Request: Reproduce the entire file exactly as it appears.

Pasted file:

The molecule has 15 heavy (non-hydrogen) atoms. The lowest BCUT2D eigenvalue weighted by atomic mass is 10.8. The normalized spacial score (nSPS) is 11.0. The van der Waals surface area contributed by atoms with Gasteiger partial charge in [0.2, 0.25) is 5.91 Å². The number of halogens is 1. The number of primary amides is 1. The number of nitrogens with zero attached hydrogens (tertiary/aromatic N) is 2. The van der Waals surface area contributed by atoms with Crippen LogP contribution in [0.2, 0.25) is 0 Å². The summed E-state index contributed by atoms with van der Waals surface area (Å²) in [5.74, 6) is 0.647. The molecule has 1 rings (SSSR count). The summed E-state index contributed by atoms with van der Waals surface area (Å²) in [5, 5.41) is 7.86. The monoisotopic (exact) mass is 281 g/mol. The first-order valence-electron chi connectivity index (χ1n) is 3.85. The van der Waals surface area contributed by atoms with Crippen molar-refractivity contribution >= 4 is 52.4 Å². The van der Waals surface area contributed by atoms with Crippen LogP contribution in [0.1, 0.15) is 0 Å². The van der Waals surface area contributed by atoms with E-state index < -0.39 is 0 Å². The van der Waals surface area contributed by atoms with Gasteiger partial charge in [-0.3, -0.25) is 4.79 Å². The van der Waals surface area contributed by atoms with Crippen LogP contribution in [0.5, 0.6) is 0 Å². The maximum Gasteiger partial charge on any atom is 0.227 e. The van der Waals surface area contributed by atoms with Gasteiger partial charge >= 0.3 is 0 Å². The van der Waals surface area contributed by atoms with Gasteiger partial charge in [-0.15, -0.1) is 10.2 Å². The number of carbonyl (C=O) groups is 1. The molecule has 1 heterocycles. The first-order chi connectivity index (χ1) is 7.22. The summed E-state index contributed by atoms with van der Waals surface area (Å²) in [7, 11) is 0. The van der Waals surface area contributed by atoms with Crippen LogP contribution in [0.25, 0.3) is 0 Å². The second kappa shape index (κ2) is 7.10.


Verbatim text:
The molecule has 15 heavy (non-hydrogen) atoms. The lowest BCUT2D eigenvalue weighted by atomic mass is 10.8. The normalized spacial score (nSPS) is 11.0. The van der Waals surface area contributed by atoms with Gasteiger partial charge in [0.2, 0.25) is 5.91 Å². The number of halogens is 1. The number of primary amides is 1. The number of nitrogens with zero attached hydrogens (tertiary/aromatic N) is 2. The van der Waals surface area contributed by atoms with Crippen LogP contribution in [0.2, 0.25) is 0 Å². The summed E-state index contributed by atoms with van der Waals surface area (Å²) in [5.74, 6) is 0.647. The molecule has 1 rings (SSSR count). The summed E-state index contributed by atoms with van der Waals surface area (Å²) in [5, 5.41) is 7.86. The monoisotopic (exact) mass is 281 g/mol. The first-order valence-electron chi connectivity index (χ1n) is 3.85. The van der Waals surface area contributed by atoms with Crippen molar-refractivity contribution >= 4 is 52.4 Å². The van der Waals surface area contributed by atoms with Crippen LogP contribution in [0.1, 0.15) is 0 Å². The van der Waals surface area contributed by atoms with E-state index < -0.39 is 0 Å². The van der Waals surface area contributed by atoms with Gasteiger partial charge in [-0.3, -0.25) is 4.79 Å². The van der Waals surface area contributed by atoms with Crippen LogP contribution in [0.5, 0.6) is 0 Å². The maximum Gasteiger partial charge on any atom is 0.227 e. The van der Waals surface area contributed by atoms with Gasteiger partial charge >= 0.3 is 0 Å². The van der Waals surface area contributed by atoms with Gasteiger partial charge in [-0.15, -0.1) is 10.2 Å². The number of carbonyl (C=O) groups is 1. The molecule has 1 heterocycles. The first-order chi connectivity index (χ1) is 7.22. The summed E-state index contributed by atoms with van der Waals surface area (Å²) in [7, 11) is 0. The van der Waals surface area contributed by atoms with Crippen LogP contribution in [0.25, 0.3) is 0 Å². The second kappa shape index (κ2) is 7.10.